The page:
0
Clinical Investigations: CARDIOLOGY |

Hypoxia-Inducible Factor 1α Polymorphism and Coronary Collaterals in Patients With Ischemic Heart Disease*

Jon R. Resar, MD; Ariel Roguin, MD, PhD; Jeffery Voner, PA; Khurram Nasir, MD; Thomas A. Hennebry, MB, BCh, BAO; Julie M. Miller, MD; Roxann Ingersoll; Laura M. Kasch; Gregg L. Semenza, MD, PhD
Author and Funding Information

*From the Division of Cardiology (Drs. Resar, Roguin, Nasir, Hennebry, and Miller, and Mr. Voner), Departments of Medicine and Pediatrics, McKusick-Nathans Institute of Genetic Medicine (Ms. Ingersoll and Ms. Kasch); and Institute for Cell Engineering (Dr. Semenza), The Johns Hopkins University School of Medicine, Baltimore, MD.

Correspondence to: Jon R. Resar, MD, Johns Hopkins Hospital, Blalock 524, 600 North Wolfe St, Baltimore, MD 21287; e-mail: jresar@jhmi.edu



Chest. 2005;128(2):787-791. doi:10.1378/chest.128.2.787
Text Size: A A A
Published online

Study objectives: Marked variability exists in coronary artery collaterals in patients with ischemic heart disease. Although multiple factors are thought to play a role in collateral development, the contribution of genetic factors is largely unknown. Hypoxia inducible factor 1 (HIF-1), a transcriptional activator that functions as a master regulator of oxygen homeostasis, is one possible genetic factor that could play an important role in modulating collateral development.

Design, setting, and participants: Collateral vessels were determined in 100 patients with ≥ 70% narrowing of at least one coronary artery without acute myocardial infarction or prior revascularization. DNA was genotyped for the presence of a single nucleotide (C to T) polymorphism that changes residue 582 of HIF-1α from proline to serine.

Measurements and results: The frequency of the T allele was significantly higher among patients without collaterals compared to patients with collaterals (0.188 vs 0.037, p < 0.001). In multivariate analyses, two variables affecting collateral formation were detected: two- or three-vessel coronary artery disease was a significant positive predictor (odds ratio [OR], 4.17; 95% confidence interval [CI], 1.61 to 10.8; p = 0.001), whereas the presence of HIF-1α genotype CT or TT was a negative predictor (OR, 0.19; 95% CI, 0.04 to 0.84; p = 0.03).

Conclusions: These data suggest that variations in HIF-1α genotype may influence development of coronary artery collaterals in patients with significant coronary artery disease.


Sign In to Access Full Content

MEMBER & INDIVIDUAL SUBSCRIBER

Want Access?

NEW TO CHEST?

Become a CHEST member and receive a FREE subscription as a benefit of membership.

Individuals can purchase this article on ScienceDirect.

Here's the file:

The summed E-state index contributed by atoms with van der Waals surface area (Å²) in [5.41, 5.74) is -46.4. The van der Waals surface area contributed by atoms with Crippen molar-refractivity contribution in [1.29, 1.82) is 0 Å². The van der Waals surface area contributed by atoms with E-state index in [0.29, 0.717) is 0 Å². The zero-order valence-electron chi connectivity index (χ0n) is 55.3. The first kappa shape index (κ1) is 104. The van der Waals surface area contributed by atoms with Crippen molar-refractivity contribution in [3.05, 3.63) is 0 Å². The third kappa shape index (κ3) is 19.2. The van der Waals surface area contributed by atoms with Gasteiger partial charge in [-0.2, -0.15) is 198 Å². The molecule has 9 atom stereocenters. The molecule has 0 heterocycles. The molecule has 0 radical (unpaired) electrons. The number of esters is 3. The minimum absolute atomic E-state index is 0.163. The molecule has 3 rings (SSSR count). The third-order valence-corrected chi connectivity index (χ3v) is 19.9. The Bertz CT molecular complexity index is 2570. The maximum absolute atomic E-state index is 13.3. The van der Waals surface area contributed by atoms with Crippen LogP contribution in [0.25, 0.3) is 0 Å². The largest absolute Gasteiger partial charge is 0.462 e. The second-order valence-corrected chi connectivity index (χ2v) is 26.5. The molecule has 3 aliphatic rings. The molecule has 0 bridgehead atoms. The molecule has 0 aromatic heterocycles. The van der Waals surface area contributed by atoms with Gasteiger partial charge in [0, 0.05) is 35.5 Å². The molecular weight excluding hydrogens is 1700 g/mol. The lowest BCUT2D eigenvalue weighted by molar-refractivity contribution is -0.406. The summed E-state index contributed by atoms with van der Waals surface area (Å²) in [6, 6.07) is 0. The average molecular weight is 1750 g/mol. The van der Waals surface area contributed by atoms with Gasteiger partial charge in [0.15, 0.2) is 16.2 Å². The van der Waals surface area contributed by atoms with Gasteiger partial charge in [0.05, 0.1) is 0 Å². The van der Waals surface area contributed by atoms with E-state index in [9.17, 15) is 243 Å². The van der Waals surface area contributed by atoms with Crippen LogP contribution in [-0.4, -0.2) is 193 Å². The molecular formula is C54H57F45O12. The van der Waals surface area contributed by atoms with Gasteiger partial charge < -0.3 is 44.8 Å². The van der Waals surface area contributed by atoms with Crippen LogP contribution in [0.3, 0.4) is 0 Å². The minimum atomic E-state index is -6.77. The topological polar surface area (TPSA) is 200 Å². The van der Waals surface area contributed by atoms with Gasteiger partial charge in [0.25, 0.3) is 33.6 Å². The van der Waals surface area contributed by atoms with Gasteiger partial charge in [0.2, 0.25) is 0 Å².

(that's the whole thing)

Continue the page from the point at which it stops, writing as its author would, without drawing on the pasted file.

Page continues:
Individuals can purchase a subscription to the journal.

Individuals can purchase a subscription to the journal or buy individual articles.

Learn more about membership or Purchase a Full Subscription.

INSTITUTIONAL ACCESS

Institutional access is now available through ScienceDirect and can be purchased at myelsevier.com.

Sign In to Access Full Content

MEMBER & INDIVIDUAL SUBSCRIBER

Want Access?

NEW TO CHEST?

Become a CHEST member and receive a FREE subscription as a benefit of membership.

Individuals can purchase this article on ScienceDirect.

Individuals can purchase a subscription to the journal.

Individuals can purchase a subscription to the journal or buy individual articles.

Learn more about membership or Purchase a Full Subscription.

INSTITUTIONAL ACCESS

Institutional access is now available through ScienceDirect and can be purchased at myelsevier.com.

Figures

Tables

References

NOTE:
Citing articles are presented as examples only. In non-demo SCM6 implementation, integration with CrossRef’s "Cited By" API will populate this tab (http://www.crossref.org/citedby.html).

Some tools below are only available to our subscribers or users with an online account.

Sign In to Access Full Content

MEMBER & INDIVIDUAL SUBSCRIBER

Want Access?

NEW TO CHEST?

Become a CHEST member and receive a FREE subscription as a benefit of membership.

Individuals can purchase this article on ScienceDirect.

Individuals can purchase a subscription to the journal.

Individuals can purchase a subscription to the journal or buy individual articles.

Learn more about membership or Purchase a Full Subscription.

INSTITUTIONAL ACCESS

Institutional access is now available through ScienceDirect and can be purchased at myelsevier.com.

Related Content

Customize your page view by dragging & repositioning the boxes below.

CHEST Journal Articles
PubMed Articles
Guidelines
  • CHEST Journal
    Print ISSN: 0012-3692
    Online ISSN: 1931-3543